By Steven Porter
Andrew Jachna switched jobs this month, less than a year after he finished college.
The 23-year-old real estate analyst didn’t hesitate when he spotted an opportunity with another company he felt could keep his career moving forward.
That mentality places him in good company for his age bracket.
One in four college-educated workers who were born after 1983 and have full-time jobs would leave their current employers during the next year if given the choice, and about two-thirds of them expect to leave within five years, according to the 2016 Deloitte Millennial Survey.
Among the many reasons for this high turnover, millennials are oftentimes motivated by their ambition to challenge themselves and pursue leadership roles, the survey found.
Jachna, who is now an underwriting analyst with Freddie Mac in Chicago, said he hopes this new workplace culture proves to be “an open and collaborative environment” in which he’s free to ask questions.
“The opportunity to learn is something that’s really important to me,” he said. “I think it’s just kind of the stage in my career when I need to be a sponge and absorb as much information as I can to develop and take on more responsibility.”
A workload that’s too simple or too easy would undermine his sense of accomplishment.
“I think what would make me most happy is enjoying my work and feeling that it’s interesting and challenging,” Jachna said.
Libby Rapin, whose title is “director of people and culture” for HighGround Inc. — a human resources software company that aims to facilitate continuous feedback (as an alternative to formal reviews conducted at regular intervals) — said millennials often rank compensation as the most important factor in assessing whether to take a job offer. After that, they often consider things like work-life balance and advancement opportunities.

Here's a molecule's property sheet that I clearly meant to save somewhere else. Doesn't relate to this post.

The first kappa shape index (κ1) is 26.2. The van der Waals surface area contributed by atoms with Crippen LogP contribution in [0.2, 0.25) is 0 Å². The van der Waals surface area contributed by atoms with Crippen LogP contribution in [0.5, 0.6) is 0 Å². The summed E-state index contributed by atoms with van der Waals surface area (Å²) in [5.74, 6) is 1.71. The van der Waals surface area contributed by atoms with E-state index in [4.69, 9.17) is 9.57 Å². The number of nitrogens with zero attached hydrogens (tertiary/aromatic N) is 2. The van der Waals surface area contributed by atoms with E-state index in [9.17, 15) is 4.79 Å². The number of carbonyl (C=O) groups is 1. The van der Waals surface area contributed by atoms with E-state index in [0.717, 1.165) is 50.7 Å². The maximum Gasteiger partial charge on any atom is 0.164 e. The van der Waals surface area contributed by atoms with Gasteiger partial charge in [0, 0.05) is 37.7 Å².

“More than anything, people just want to feel like they’re developed,” she said.
Rapin and Diamond Greer, a Chicago-based human resources analyst who works in the financial sector, offered advice on hiring and managing millennials to about a dozen fellow HR professionals during a recent event at Coalition: Impact, a co-working studio and events space in River North.
Greer said it’s important, in order to foster loyalty among millennial workers, to avoid describing their work as merely doing “a job.” Instead, employers should talk about the “career trajectory” of individual employees.
“How can you take what they’re really good at, their strengths, and have that be valuable for your business?” she said.
This approach can help managers refine their expectations, which may differ from one employee to the next, depending upon experience.
“Are you looking for readiness or are you looking for potential? They’re two different things,” Greer said.
Rapin said workplace accountability mechanisms will always be necessary, but she dismissed notions that millennials — who last year became the largest generation in the American workforce, according to Pew Research Center — are “high-maintenance” for expecting their workplaces to meet their needs.
“I think the modern workforce is just going to be changing in general,” Rapin said.